In the mid-1980s, I had been treating for over a year, Eliza, an 8-year-old adopted girl who had been severely abused by her biological parents. In spite of her caring adoptive parents, Eliza was not making progress. One day, she walked into my familiar office at the local mental health center (now called Pathways), looked around at the bookshelves full of toys and books, and inquired what they were. I was stunned!
Serendipitously, a few months earlier, the clinic’s psychiatrist, Dr. Lu Kuhnhoff, who had just returned from a conference sponsored by the International Society for the Study of Dissociative Disorders, provided an in-service to a group of us interested clinicians. Dr. Kuhnhoff described signs of dissociation, including memory and identity disturbances, auditory and visual hallucinations, and a loss of consciousness (awareness). At this time, I had been specializing in treatment of sexually-abused children. I naively thought to myself that perhaps I would see one case with dissociation in my lifetime. Little did I understand that dissociation is a primitive, biological, automatic defense mechanism derived from reptiles and continued up the evolutionary chain to us mammals. Dissociation is activated when a child is faced with overwhelming fear when being abused or encountering other forms of trauma (e.g. painful medical procedures and illness), and when fighting and fleeing is simply impossible. In order to survive the frightening experience, the child segments off the horrifying event(s) from his or her consciousness as a way of escaping mentally when there is no actual way to escape.
Like other forms of mental conditions, there are different degrees of dissociation, such as: spacing out; amnesia to past traumatic events; distortion in environment in which things seem unreal or viewed through a tunnel; when the body feels numb or disconnected from self; or the child experiences a separation within the self with different identities, feelings, memories, behaviors and relationship preferences that influence the child or may take control of the body and present differently to others, as seen in Dissociative Identity Disorder-DID (formerly termed Multiple Personality Disorder). It is important to understand that those with DID are still one person with different states of consciousness or awareness. In my book Healing the Fractured Child: Diagnosing and Treating Youth with \Dissociation, I explain more thoroughly the ways dissociative symptoms can be expressed in numerous clinical cases.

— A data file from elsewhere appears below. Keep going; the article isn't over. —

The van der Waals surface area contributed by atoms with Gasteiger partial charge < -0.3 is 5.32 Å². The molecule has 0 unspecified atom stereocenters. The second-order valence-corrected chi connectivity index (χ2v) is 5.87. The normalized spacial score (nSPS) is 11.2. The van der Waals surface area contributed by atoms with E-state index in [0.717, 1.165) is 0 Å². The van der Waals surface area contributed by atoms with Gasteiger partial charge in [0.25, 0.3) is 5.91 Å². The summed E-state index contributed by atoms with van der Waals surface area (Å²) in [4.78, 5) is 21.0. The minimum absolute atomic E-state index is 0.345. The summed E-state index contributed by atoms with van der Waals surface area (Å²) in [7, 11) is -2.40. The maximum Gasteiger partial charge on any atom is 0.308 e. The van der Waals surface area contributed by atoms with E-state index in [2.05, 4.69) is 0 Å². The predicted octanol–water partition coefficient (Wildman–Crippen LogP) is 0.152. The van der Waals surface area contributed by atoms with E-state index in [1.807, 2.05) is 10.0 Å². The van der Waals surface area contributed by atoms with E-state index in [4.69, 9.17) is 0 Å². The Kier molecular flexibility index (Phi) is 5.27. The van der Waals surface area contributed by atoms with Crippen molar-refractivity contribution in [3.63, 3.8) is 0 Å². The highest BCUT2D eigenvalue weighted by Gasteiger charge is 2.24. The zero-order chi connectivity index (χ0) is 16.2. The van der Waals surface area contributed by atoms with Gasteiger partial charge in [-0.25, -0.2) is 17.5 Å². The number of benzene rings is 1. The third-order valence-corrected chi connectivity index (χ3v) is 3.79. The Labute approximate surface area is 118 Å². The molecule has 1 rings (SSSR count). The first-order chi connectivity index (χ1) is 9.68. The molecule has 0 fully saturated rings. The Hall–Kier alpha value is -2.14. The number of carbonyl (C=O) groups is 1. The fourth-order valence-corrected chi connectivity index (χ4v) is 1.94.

Generally, traumatized children with dissociation can present with a myriad of symptoms due to shifting parts of themselves that become triggered by reminders of past traumas, e.g., smells, sights, sounds, touch. They can rapidly shift from being happy to sad to raging, and display aberrant behavior in which amnesia may be present. They can exhibit dramatic shifts in their abilities with activities such as schoolwork and sports, and in their preferences in food, dress, activities, and more. They can demonstrate severe attachment or relationship impairment due to a lack of trust and separate parts of the self not having a connection to their caregivers. These children can one moment seek out the parent and the next moment attack the parent. They often have severe attention problems marked by poor concentration and focus due to intrusive traumatic memories, or voices and images experienced in their mind that disrupt their ability to focus. They can exhibit aggressive behavior for which they have no memory, and therefore deny such behavior. Consequently, they are frequently viewed as liars. These changing moods and behaviors can confound caretakers and teachers.